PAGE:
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AMD and Intel both have their strengths. Budget will always be a limiting factor, but your apps will also dictate whether you should focus on cores or core speeds. And don’t forget about power draw and thermals.

AMD Ryzen 9 3900X & Ryzen 7 3700X ‘Zen 2’ CPU Review

AMD has launched its Zen 2 architecture in the form of the Ryzen 3000 processors. Slotting directly into the now well-established AM4 platform, AMD is leveraging the improvements brought about by TSMC’s 7nm FinFET process technology, in addition to its own process design work and architectural improvements compared to Zen and Zen+. We're looking at the Ryzen 9 3900X which is designed to compete with Intel’s Core i9-9900K. The other contender is AMD’s Ryzen 7 3700X – an eight-core, 16-thread CPU that sports a 65W TDP and £320 asking price that positions it firmly against the Core i7-9700K.

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AMD Ryzen 5 3600X (6C12T) CPU Review

Priced squarely to compete with Intel’s Core i5-9600K at the ever-attractive £240 price point, AMD Ryzen 5 3600X continues the Ryzen 5 x600 tradition. That tradition is to offer six cores with Simultaneous Multi-Threading (SMT) doubling the thread count to a dozen. This time, however, those six cores that boost up to 4.4GHz, are based on AMD’s brand-new Zen 2 architecture, and they’re built using TSMC’s leading 7nm FinFET process.

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AMD Ryzen 5 3400G (Zen+ & Vega 11) APU Review

Codenamed Picasso and combining a four-core, eight-thread Zen+ CPU with an 11 CU slice of Vega graphics, AMD’s £140 Ryzen 5 3400G is an evolution from the Ryzen 5 2400G of last year. Boosting up to 4.2GHz on the single-CCX CPU component and 1400MHz for the Vega 11 GPU, clock speed increases are the most noteworthy change from last year’s Ryzen 5 2400G. Another important adjustment is the reduction in MSRP by $20, making the Ryzen 5 3400G slightly more affordable.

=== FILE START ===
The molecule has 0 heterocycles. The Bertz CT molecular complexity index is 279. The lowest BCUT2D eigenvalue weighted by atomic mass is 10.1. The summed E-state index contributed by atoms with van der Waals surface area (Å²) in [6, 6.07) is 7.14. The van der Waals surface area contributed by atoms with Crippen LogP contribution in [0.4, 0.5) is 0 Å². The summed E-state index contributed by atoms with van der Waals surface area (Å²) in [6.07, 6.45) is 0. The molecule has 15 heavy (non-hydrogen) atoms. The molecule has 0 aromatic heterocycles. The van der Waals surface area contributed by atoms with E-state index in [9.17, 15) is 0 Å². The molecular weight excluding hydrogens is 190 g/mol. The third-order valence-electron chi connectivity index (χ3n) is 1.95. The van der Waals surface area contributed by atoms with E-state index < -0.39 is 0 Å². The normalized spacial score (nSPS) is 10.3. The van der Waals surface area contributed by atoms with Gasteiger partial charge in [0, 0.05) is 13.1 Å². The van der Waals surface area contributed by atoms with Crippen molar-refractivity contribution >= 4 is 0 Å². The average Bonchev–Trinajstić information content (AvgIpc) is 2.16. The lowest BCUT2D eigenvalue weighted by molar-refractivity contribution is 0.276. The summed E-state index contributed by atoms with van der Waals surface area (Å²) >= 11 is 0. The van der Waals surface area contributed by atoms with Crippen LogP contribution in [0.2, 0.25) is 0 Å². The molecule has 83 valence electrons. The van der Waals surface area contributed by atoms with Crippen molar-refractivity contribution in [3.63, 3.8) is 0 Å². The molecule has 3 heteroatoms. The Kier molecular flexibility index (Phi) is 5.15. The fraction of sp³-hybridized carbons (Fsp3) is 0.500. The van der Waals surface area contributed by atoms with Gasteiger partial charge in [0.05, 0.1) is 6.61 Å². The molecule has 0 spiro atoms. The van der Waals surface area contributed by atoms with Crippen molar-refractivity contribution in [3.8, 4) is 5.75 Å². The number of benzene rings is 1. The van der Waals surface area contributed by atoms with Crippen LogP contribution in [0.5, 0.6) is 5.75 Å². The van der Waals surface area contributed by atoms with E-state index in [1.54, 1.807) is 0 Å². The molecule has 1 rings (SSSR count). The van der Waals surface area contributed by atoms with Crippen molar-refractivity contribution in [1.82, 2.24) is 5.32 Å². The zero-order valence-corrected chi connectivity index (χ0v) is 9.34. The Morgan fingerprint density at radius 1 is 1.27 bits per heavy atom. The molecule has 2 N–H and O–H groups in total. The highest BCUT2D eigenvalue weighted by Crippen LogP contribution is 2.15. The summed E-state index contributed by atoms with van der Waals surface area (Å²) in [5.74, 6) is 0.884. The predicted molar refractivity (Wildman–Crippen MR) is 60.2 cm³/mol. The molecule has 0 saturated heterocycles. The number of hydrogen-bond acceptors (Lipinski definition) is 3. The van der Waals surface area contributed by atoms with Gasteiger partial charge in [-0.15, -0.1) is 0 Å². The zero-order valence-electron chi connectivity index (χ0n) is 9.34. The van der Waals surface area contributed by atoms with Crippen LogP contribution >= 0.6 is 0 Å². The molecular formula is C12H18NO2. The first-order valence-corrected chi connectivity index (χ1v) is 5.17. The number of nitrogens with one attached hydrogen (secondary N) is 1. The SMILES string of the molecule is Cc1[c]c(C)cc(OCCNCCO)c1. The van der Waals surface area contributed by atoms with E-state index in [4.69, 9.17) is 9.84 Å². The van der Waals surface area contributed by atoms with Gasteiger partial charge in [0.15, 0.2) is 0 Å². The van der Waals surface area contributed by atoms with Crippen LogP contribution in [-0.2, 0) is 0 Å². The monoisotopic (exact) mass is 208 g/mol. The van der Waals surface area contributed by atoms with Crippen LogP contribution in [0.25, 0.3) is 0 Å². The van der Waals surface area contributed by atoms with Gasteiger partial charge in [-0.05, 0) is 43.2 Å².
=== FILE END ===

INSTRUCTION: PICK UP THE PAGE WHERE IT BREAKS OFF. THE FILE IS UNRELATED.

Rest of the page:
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Intel Core i9-9900K

Performance from the i9-9900K is excellent. It's a new 8 core/16 thread chip that keeps clock speed very high (up to 5GHz out of the box), while the IHS is now soldered where Intel previously used TIM. On top of this, Intel has maintained socket compatibility with 300 series motherboards so a new Z390 board is not required. It's an absolute beast of a chip, and while the price tag is outrageous, there's a lot to admire.

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Intel Core i9-9980XE Extreme

Intel 18-core behemoth, the i9-9980XE, isn't much of an upgrade over the previous-gen i9-7980XE - it is clocked slightly higher and has a soldered IHS, but otherwise it isn't a huge leap forward. That being said, 18 Skylake-X cores really deliver the goods in terms of CPU performance and it still uses the X299 platform. It's not really justifiable in terms of 'bang for buck', but it is an absolute beast.

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